North Pole Marathon Frozen by Political Conflict



To train, Pang ran in subzero temperatures above the Arctic Circle.


Jonathan Pang, Fordham College at Lincoln Center ’19, had big plans for April 2019: He was going to run the North Pole Marathon, the northernmost marathon in the world. The race takes place at an international North Pole camp called Barneo on a sheet of ice approximately 20 to 30 miles from the true North Pole, and the participants run in roughly three-mile-long laps to cover the full 26.2.

Unfortunately, for the first time in almost two decades, the marathon was canceled.

The Facebook page, race website and emails sent to Pang in preparation for the race repeatedly stated that anything can happen when traveling to the North Pole.

Weather can change and flights can get delayed, meaning the race can sometimes be pushed back by a day or so. Most years this isn’t a problem; during this time of the year in the Arctic, 24-hour daylight ensures that the race can happen at any time.

When Pang arrived in Longyearbyen, Svalbard, the Norwegian archipelago where he would fly to Camp Barneo from, he had already received word that the race would be delayed to some extent. The next day, he was presented with even more concerning news: The marathon, originally scheduled to take place at some point on April 9, was rescheduled for the 16th.

Pang and the other competitors were informed that there were problems securing a plane to make the journey to the ice. Only a specialized type of plane is able to land on the 1,500-foot runway at Camp Barneo.

Shortly after, Oliver Wang, the director of the company that organizes the race, Runbuk, announced that the race was canceled entirely.

The problem that stopped the race from happening altogether was unexpected, even for North Pole standards. Although the competitors flew to the sheet of ice from Norwegian territory, Camp Barneo is Russian-owned. The relationship between Ukraine and Russia, however, was what froze the race in its tracks.

In September 2018, Ukrainian president Petro Poroshenko announced and signed a decree stating that he did not intend to renew the Treaty of Friendship, Cooperation, and Partnership between Ukraine and Russia that had stood since 1997.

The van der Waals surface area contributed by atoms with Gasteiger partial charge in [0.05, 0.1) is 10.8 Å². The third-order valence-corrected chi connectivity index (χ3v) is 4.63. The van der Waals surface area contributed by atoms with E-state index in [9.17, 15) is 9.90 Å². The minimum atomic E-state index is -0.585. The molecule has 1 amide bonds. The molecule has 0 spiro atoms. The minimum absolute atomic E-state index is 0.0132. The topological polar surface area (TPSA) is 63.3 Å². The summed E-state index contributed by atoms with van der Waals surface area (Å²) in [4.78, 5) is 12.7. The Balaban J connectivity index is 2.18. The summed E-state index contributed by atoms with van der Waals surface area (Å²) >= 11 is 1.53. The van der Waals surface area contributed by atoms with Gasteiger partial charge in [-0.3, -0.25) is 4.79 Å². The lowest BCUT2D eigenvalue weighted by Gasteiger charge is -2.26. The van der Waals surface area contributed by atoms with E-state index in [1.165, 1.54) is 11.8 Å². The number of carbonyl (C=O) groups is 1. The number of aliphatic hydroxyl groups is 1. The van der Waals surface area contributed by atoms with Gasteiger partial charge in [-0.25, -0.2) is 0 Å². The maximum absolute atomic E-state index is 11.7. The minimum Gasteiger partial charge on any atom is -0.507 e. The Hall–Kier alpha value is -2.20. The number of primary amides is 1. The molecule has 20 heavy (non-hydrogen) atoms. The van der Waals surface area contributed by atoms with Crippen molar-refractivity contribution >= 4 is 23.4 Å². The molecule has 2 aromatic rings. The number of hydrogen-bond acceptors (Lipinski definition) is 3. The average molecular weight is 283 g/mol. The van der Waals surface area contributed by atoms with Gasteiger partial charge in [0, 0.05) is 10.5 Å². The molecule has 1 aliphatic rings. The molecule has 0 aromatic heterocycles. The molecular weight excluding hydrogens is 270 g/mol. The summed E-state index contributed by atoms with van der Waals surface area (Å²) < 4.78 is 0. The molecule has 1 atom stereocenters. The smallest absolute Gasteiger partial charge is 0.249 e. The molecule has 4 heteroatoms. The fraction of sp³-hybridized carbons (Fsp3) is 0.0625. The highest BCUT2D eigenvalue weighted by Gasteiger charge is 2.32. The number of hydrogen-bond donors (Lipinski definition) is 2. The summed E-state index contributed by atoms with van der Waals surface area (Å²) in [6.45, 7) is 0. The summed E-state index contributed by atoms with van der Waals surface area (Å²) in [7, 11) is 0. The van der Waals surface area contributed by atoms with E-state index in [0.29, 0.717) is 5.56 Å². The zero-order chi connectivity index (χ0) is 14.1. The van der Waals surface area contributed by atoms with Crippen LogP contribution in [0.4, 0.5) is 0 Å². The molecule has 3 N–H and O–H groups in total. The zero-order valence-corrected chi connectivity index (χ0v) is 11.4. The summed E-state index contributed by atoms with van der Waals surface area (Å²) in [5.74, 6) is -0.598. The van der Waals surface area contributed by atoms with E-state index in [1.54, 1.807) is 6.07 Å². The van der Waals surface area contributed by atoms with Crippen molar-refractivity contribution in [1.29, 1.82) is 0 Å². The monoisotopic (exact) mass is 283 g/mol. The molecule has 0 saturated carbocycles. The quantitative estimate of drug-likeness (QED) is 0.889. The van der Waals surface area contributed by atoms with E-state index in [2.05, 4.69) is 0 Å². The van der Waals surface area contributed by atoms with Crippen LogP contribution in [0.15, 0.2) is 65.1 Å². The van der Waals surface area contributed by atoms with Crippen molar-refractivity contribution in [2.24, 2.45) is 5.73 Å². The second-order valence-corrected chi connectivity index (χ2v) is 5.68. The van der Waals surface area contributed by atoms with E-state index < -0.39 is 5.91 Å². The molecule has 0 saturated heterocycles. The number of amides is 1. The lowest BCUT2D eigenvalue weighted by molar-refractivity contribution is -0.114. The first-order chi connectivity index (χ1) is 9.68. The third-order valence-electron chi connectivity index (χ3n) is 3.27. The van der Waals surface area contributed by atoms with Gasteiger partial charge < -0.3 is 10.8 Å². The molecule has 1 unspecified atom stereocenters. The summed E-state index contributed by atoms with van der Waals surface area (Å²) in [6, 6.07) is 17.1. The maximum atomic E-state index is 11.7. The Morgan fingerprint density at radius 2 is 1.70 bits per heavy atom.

The treaty expired on March 31, 2019, just days before the competitors arrived in Svalbard.

The Antonov 74 plane used for years to land at Camp Barneo is owned and operated by a Ukrainian aircraft manufacturing and services company called Antonov State Company. Although the plane was already in Longyearbyen, because of the expiration of the treaty with Russia, Ukraine revoked flying privileges to the Russian sheet of ice and set new requirements for all aircraft going north of 80 degrees latitude. Longyearbyen is at 78 degrees latitude, and the North Pole is at 89.5 degrees latitude.

Runbuk looked into hiring a much smaller Basler BT-67 plane to get the runners to the ice. This type of plane is a remodeled version of a Douglas DC-3 plane most commonly used to transport skiers.

The new plane would only be able to carry six passengers at a time. Any pilot flying to Camp Barneo has to expect that they might not be able to land the plane, meaning the plane must be able to carry triple the amount of fuel needed for a one-way trip in anticipation of making a round-trip back to Svalbard.

It would have taken the six-seater plane almost three days to transport the entire group of runners.

After the race was canceled, Pang and the rest of the runners were refunded for their hotel and part of their airfare to Svalbard. They have also been guaranteed admission to the race in 2020.

Pang has been running for almost a decade. He was born in China and conveniently lived next to Century Park in Shanghai. He started running short distances there until he could complete the entire ring of the park.

He started running initially to lose weight, and in the process transformed himself and his father, who accompanied him on many runs, into passionate runners. His father traveled with him to Svalbard to compete in the North Pole Marathon as well.

In preparation for the race, Pang ran 20 to 25 miles a week outside in Manhattan and even practiced in New Hampshire to expose himself to colder temperatures. As the race got closer, he started to increase his mileage and was running four to six miles a day. 

All of the training won’t go to waste, as Pang will be running the Chicago Marathon in the fall.

Pang did get in some miles in Longyearbyen and even managed to run a half-marathon. “I brought my gear, and it was cold enough in Svalbard, I would say zero to minus 10 degrees Fahrenheit.”

While Pang hoped for more than just extra early preparation for Chicago, he wasn’t entirely disappointed by his trip and looks forward to returning next spring. “It was a fun experience,” he said. “It prepared me for next year.”